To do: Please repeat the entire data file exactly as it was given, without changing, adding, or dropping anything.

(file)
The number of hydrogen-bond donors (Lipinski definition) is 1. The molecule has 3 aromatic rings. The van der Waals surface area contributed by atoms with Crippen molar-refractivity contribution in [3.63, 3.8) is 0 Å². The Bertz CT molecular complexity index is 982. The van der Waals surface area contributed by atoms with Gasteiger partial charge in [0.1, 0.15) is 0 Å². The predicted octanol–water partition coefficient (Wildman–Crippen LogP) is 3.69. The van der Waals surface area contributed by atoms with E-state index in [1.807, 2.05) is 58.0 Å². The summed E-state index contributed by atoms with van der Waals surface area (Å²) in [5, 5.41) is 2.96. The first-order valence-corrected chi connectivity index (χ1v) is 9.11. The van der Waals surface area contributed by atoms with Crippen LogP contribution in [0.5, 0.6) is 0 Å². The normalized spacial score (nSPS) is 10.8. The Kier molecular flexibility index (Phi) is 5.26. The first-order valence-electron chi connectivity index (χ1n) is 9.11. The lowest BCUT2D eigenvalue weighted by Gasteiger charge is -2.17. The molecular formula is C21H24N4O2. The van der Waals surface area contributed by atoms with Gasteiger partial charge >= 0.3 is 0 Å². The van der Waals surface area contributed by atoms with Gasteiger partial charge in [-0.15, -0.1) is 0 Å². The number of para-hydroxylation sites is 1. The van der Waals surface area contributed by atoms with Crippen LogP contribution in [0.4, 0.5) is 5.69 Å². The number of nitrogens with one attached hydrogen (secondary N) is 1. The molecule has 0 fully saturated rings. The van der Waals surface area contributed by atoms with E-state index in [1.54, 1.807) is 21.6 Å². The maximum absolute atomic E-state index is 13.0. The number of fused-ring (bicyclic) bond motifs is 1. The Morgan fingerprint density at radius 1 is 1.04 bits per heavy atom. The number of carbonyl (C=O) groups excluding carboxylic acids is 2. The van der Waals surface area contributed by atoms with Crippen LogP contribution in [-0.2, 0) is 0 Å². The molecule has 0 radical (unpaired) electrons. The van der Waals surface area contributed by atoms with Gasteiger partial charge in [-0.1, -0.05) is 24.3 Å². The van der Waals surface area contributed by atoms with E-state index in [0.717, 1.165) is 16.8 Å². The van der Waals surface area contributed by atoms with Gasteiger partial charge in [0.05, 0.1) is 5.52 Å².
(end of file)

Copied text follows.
The number of hydrogen-bond donors (Lipinski definition) is 1. The molecule has 3 aromatic rings. The van der Waals surface area contributed by atoms with Crippen molar-refractivity contribution in [3.63, 3.8) is 0 Å². The Bertz CT molecular complexity index is 982. The van der Waals surface area contributed by atoms with Gasteiger partial charge in [0.1, 0.15) is 0 Å². The predicted octanol–water partition coefficient (Wildman–Crippen LogP) is 3.69. The van der Waals surface area contributed by atoms with E-state index in [1.807, 2.05) is 58.0 Å². The summed E-state index contributed by atoms with van der Waals surface area (Å²) in [5, 5.41) is 2.96. The first-order valence-corrected chi connectivity index (χ1v) is 9.11. The van der Waals surface area contributed by atoms with Crippen LogP contribution in [0.5, 0.6) is 0 Å². The normalized spacial score (nSPS) is 10.8. The Kier molecular flexibility index (Phi) is 5.26. The first-order valence-electron chi connectivity index (χ1n) is 9.11. The lowest BCUT2D eigenvalue weighted by Gasteiger charge is -2.17. The molecular formula is C21H24N4O2. The van der Waals surface area contributed by atoms with Gasteiger partial charge >= 0.3 is 0 Å². The van der Waals surface area contributed by atoms with Gasteiger partial charge in [-0.15, -0.1) is 0 Å². The number of para-hydroxylation sites is 1. The van der Waals surface area contributed by atoms with Crippen LogP contribution in [0.4, 0.5) is 5.69 Å². The number of nitrogens with one attached hydrogen (secondary N) is 1. The molecule has 0 fully saturated rings. The van der Waals surface area contributed by atoms with E-state index in [1.54, 1.807) is 21.6 Å². The maximum absolute atomic E-state index is 13.0. The number of fused-ring (bicyclic) bond motifs is 1. The Morgan fingerprint density at radius 1 is 1.04 bits per heavy atom. The number of carbonyl (C=O) groups excluding carboxylic acids is 2. The van der Waals surface area contributed by atoms with Crippen LogP contribution in [-0.2, 0) is 0 Å². The molecule has 0 radical (unpaired) electrons. The van der Waals surface area contributed by atoms with Gasteiger partial charge in [-0.1, -0.05) is 24.3 Å². The van der Waals surface area contributed by atoms with E-state index in [0.717, 1.165) is 16.8 Å². The van der Waals surface area contributed by atoms with Gasteiger partial charge in [0.05, 0.1) is 5.52 Å².